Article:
BRANFORD, Conn. (WTNH)-- A Branford farm has been in business in Connecticut for more than 130 years. Now the farm's owner says his business could close if a local land trust doesn't take action.
The Branford Land Trust removed a berm that protected the land from the water and the farmer says now soil with saltwater is killing crops.
Saltwater saturates and seeps into the ground at Medlyn's Farm in Branford.
"This is a piece of wasteland now," said Jay Medlyn, Medlyn's Farm.
It wasn't always like that.
For years, farm owner Jay Medlyn grew pumpkins and other crops by the bushel. He says things took a turn last year, when the berm in the Branford land trust's Washburn Preserver was removed.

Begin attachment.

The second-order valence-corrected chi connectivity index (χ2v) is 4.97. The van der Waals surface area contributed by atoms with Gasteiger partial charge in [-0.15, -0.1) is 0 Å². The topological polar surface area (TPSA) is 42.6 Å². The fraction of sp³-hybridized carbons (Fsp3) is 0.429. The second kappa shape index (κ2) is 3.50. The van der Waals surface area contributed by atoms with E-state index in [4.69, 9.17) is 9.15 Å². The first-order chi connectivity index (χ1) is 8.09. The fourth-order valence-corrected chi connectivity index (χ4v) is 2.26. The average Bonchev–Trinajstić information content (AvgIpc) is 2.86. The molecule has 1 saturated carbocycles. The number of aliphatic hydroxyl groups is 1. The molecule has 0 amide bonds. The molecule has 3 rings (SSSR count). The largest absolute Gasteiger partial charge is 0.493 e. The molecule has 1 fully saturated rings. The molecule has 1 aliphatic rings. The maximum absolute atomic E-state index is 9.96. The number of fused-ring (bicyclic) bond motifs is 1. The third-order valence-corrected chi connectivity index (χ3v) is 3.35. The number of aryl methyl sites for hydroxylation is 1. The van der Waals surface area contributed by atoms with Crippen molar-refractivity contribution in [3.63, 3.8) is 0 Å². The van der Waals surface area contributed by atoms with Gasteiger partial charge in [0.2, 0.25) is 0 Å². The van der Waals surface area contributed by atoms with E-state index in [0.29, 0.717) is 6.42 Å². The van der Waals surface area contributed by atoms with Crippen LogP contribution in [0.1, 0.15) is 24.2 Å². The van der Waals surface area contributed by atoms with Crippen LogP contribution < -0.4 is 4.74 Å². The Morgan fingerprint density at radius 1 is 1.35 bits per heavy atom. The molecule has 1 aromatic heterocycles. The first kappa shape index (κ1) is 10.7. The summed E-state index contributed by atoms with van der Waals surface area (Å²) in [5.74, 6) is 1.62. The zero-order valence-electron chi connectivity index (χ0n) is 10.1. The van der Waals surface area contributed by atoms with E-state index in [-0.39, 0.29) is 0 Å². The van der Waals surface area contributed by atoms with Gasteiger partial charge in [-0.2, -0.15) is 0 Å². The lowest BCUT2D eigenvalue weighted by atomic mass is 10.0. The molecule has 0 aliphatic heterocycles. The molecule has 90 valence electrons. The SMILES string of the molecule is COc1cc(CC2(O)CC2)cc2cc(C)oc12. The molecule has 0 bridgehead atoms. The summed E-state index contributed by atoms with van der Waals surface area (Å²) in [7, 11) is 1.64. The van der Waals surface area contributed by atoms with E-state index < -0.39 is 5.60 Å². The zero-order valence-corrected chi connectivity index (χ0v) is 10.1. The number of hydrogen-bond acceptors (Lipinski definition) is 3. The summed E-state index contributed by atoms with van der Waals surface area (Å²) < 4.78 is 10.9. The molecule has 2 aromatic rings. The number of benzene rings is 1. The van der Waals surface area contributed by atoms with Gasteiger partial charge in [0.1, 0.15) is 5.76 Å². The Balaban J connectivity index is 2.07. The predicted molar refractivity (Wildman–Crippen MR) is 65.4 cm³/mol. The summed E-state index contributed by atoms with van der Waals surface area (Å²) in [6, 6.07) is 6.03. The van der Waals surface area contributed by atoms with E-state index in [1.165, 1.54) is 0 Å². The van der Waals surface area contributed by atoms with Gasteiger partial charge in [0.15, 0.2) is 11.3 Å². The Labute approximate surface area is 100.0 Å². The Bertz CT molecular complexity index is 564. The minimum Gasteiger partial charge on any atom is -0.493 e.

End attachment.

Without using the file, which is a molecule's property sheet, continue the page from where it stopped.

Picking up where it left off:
It was replaced with a foot bridge, unable to keep water from the sound away from the land. And it was no match for Superstorm Sandy.
"The water came in with such a force, there's nothing to protect us anymore," said Medlyn.
The water is calm but at high tide waves wash up and over the bridge.
"I don't have a problem with the foot bridge and that, I want a new wall to protect this and stop the water from coming in my fields and destroying my crops," said Medlyn.
The corn grew this season. In a good year, the stalks would be twice as high than they are now. And the ears weren't much better and Medlyn blames all of this on the saltwater.
The harvest is down 50 % this year, and Medlyn says he has lost more than $20,000.
"It gets more difficult every year and the salt content on those fields, are they even going to germinate next year," said Medlyn.
News 8 spoke with a representative from the Branford Land Trust by phone. He said he cannot speak for the organization as a whole but he did say that the Department of Energy and Environmental Protection is looking into the problem and that the land trust will cooperate.
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